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Once every super blood moon…

It might ultimately not go anywhere, but the Dems’ K-12 funding proposal unveiled yesterday reaffirmed a shift in thinking at the Capitol: There is an emerging consensus, accepted begrudgingly even by conservative leaders, that the state needs to put more money into K-12 schools.

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Until we meet again… Maybe in a special session

The Associated Press reported this morning that House Republicans were being summoned to small-group meetings to discuss education funding options in advance of a possible special session. The initial report was that meetings were scheduled for today, tomorrow and Wednesday, though House sources said this morning that today’s meetings were being rescheduled because of a scheduling conflict.

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APS waves white flag on solar fight

APS Friday dropped its bid to quadruple its solar fee and called out “political gamesmanship” by solar groups that muddied the request to increase the fee. “Unfortunately, what should have been a relatively simple decision-making process has been turned into political theater by attacks and distortions from rooftop solar leasing companies that seek to paralyze Arizona regulators,” APS said in a statement.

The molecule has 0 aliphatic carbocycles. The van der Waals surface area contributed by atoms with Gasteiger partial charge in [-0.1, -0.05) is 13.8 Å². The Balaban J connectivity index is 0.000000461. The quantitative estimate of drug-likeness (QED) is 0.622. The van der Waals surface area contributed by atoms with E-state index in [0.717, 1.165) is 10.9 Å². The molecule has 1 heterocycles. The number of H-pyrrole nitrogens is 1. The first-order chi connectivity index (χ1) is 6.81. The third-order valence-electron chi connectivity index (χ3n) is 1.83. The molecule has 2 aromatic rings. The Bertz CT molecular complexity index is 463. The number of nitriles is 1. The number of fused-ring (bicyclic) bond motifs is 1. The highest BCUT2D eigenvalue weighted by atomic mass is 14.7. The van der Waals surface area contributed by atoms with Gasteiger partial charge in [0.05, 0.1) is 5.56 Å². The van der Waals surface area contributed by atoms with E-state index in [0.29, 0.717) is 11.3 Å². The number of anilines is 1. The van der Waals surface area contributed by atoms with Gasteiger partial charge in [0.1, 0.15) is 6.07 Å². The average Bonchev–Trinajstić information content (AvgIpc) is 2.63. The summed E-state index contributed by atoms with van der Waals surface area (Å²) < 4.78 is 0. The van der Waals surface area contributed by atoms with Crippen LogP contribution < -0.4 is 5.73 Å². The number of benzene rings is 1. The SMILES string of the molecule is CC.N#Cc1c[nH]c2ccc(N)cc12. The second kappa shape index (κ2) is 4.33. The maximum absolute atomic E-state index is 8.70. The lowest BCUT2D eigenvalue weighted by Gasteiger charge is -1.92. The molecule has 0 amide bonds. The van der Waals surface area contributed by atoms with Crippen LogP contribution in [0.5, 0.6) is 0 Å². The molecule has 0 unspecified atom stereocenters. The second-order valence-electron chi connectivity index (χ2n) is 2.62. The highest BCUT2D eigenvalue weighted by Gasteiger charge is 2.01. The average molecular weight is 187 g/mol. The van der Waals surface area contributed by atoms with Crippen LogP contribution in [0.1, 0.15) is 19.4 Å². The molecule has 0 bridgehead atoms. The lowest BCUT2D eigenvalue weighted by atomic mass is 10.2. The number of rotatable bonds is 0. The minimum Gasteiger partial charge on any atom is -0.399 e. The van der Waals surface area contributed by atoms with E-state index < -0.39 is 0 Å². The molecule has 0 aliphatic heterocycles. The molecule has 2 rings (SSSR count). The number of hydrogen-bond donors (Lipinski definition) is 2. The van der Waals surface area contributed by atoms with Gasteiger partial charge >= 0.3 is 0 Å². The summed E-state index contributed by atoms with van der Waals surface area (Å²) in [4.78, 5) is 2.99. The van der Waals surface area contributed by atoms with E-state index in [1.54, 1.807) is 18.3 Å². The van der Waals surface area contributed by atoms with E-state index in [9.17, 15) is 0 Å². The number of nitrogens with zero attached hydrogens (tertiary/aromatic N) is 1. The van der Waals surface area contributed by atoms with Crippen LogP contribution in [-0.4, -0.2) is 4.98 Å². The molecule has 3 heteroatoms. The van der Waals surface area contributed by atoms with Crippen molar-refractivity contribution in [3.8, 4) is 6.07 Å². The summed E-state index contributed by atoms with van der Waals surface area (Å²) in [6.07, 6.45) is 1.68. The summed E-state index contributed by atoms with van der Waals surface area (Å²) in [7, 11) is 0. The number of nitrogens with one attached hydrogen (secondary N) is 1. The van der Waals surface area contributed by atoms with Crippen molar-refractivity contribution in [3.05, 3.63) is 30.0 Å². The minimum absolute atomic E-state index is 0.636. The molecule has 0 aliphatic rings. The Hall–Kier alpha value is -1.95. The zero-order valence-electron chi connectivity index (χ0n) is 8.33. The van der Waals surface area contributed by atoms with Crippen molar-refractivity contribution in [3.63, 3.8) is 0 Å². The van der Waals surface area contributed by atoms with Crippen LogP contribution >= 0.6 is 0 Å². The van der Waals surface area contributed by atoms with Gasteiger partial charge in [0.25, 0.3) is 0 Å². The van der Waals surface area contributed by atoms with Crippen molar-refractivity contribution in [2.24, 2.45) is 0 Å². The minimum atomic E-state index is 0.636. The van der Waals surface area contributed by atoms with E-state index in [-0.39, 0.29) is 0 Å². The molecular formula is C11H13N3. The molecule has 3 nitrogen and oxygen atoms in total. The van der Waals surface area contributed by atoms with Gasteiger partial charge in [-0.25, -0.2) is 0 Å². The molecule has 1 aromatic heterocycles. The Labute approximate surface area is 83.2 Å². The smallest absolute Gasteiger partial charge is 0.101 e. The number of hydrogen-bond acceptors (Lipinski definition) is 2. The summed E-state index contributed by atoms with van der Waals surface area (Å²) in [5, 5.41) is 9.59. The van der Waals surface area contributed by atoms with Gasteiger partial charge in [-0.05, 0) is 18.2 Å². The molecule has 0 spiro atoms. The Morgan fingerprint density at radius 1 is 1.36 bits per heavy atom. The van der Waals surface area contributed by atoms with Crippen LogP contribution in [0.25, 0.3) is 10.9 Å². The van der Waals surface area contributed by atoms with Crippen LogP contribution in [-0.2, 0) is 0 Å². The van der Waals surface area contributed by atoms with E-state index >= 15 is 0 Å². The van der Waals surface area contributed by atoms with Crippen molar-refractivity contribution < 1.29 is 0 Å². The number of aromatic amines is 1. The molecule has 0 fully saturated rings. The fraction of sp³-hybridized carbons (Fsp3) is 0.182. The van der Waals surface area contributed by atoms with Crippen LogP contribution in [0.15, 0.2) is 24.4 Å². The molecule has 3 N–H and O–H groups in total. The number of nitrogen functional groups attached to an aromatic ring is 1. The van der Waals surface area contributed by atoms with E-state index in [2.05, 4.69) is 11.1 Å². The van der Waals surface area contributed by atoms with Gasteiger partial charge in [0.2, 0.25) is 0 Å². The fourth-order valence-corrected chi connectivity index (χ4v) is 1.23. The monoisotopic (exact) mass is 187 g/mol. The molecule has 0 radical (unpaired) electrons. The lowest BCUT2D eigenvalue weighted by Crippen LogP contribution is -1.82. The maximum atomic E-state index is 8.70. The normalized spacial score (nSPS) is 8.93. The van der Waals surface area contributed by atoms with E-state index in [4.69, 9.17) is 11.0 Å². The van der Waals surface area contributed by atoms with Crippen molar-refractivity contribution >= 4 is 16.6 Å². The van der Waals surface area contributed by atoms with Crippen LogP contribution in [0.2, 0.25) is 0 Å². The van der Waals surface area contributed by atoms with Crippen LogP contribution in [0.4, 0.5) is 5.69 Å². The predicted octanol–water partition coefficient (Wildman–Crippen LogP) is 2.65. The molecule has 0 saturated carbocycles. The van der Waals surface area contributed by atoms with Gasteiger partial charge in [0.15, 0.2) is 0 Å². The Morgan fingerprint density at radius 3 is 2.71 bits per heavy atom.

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Can you get a per diem for writing a resignation letter?

Yee’s inquiry into excessive per diem reimbursements by two members of the Industrial Commission and the subsequent reporting on the matter in this publication and the Capitol Times appears to have netted her three scalps. ICA Chairman David Parker, Vice Chairman Michael Sanders and Director Laura McGrory resigned on Tuesday.

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Wink wink, nudge nudge

Several House Republicans told our reporter that, during the small group meetings two weeks ago to unveil the Biggs-Gowan four-point education plan, the unsustainability of Prop 301 was heavily discussed, but the ideal of repealing the inflation funding requirement was only alluded to.

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No agreement on how to make a session special

Several sources say that a special session for education funding is likely to occur by the end of the calendar year, and perhaps as soon as next month. What would be debated in that session is less clear, as sources told our reporter that Ducey and Biggs are the driving forces behind that discussion and are still at odds over what lawmakers would consider.

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